Reader Question: How do we know if the dividing wall on our property is ours?
The general principle is that dividing walls are shared between owners of the two properties, and both are responsible for maintaining them – but there are exceptions.
Exceptions to the rule
The main one is if the wall does not separate two properties that are closed. For example, if the wall on the limits of your property has on the other side an open field or a wood, it will belong only to you.
Similarly, if the wall is part of your building, and forms part of the boundary with a neighbour’s garden or courtyard.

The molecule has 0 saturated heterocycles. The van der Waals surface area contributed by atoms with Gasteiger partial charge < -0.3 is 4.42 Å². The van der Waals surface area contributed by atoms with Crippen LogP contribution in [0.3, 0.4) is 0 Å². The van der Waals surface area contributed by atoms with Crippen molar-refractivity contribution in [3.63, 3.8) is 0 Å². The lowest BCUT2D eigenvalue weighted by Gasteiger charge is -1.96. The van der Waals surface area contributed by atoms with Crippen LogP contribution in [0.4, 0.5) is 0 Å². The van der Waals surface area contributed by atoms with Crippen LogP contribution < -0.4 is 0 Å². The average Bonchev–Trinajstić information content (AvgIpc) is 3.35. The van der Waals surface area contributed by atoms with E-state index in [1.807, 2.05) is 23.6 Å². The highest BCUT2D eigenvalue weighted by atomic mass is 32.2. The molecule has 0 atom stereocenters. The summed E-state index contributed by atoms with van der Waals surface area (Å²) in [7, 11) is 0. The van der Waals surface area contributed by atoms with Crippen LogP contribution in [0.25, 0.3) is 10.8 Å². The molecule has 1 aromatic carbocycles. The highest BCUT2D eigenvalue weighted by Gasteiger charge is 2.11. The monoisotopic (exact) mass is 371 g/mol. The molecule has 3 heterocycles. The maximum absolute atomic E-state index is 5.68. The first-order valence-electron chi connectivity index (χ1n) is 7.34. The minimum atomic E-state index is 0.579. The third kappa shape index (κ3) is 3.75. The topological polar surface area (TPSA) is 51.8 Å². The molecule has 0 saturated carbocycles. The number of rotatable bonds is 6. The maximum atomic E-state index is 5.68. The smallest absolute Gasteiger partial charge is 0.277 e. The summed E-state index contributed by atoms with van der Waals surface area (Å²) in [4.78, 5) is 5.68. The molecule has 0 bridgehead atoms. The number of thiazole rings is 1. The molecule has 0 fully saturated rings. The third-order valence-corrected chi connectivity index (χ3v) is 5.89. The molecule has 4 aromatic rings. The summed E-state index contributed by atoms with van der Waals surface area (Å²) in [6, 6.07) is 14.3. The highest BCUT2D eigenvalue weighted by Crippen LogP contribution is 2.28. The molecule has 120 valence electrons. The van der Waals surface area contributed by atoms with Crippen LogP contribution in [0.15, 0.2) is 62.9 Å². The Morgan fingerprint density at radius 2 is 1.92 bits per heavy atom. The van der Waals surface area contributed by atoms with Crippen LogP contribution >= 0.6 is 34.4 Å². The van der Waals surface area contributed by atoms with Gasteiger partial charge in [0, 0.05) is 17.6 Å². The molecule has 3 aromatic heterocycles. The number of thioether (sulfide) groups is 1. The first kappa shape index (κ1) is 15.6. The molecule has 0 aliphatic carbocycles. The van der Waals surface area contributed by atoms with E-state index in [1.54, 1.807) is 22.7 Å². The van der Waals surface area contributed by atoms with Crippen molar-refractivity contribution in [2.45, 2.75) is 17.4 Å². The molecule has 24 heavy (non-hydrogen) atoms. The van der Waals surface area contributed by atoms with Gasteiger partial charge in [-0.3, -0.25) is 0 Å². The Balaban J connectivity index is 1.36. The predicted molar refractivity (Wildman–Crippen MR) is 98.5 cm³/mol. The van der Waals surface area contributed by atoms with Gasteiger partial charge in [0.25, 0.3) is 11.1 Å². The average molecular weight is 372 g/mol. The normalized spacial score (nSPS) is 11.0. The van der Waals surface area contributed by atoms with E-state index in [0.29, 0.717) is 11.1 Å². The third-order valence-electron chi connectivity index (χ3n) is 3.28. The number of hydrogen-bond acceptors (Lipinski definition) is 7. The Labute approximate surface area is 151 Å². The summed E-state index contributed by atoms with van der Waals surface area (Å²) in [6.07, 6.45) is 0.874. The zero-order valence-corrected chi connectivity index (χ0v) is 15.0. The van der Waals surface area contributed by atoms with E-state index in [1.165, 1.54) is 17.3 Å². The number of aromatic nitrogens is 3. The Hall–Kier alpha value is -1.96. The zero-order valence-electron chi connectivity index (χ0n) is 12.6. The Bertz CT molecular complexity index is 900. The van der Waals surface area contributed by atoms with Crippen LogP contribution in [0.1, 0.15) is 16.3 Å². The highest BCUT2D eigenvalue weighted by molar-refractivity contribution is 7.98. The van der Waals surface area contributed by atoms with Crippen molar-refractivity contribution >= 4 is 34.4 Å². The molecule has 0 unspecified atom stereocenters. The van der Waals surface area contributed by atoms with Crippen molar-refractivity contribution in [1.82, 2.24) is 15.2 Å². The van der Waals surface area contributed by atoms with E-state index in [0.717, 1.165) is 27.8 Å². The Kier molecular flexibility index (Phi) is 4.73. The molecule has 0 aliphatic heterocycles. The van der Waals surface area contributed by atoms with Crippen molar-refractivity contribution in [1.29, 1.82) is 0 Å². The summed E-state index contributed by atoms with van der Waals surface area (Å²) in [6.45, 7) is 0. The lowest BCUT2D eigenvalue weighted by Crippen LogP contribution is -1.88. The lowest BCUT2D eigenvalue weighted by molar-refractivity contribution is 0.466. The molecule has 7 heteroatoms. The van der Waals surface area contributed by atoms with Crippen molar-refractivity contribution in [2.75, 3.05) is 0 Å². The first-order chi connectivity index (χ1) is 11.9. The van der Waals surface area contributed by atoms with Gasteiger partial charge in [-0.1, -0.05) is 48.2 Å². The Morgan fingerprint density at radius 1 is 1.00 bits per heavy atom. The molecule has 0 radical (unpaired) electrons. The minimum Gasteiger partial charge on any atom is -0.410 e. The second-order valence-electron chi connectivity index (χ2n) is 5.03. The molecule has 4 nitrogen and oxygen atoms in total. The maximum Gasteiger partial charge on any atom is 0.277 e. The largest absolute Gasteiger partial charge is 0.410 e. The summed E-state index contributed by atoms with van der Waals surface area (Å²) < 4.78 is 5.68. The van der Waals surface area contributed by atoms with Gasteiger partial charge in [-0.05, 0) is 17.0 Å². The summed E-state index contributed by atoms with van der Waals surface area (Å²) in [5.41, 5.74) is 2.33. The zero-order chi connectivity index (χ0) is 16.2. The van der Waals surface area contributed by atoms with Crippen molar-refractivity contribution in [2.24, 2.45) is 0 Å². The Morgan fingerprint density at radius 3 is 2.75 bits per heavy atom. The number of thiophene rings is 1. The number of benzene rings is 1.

Continuing on this theme, if there is a common wall between two buildings (as with a semi-detached house), the wall is commonly owned if the buildings are of the same height.
But if one building is higher than the other, only the part where the two buildings touch is commonly owned.
Building a wall
A wall between properties built with the agreement of the two neighbours is assumed to be shared. Similarly, if it is built as the result of an act of clôture forcée by a commune (as when plots are subdivided).
However, one owner cannot build a boundary wall and then force their neighbour to accept co-ownership.
Shared ownership of a boundary wall is usually not in doubt and often mentioned in house purchase documents.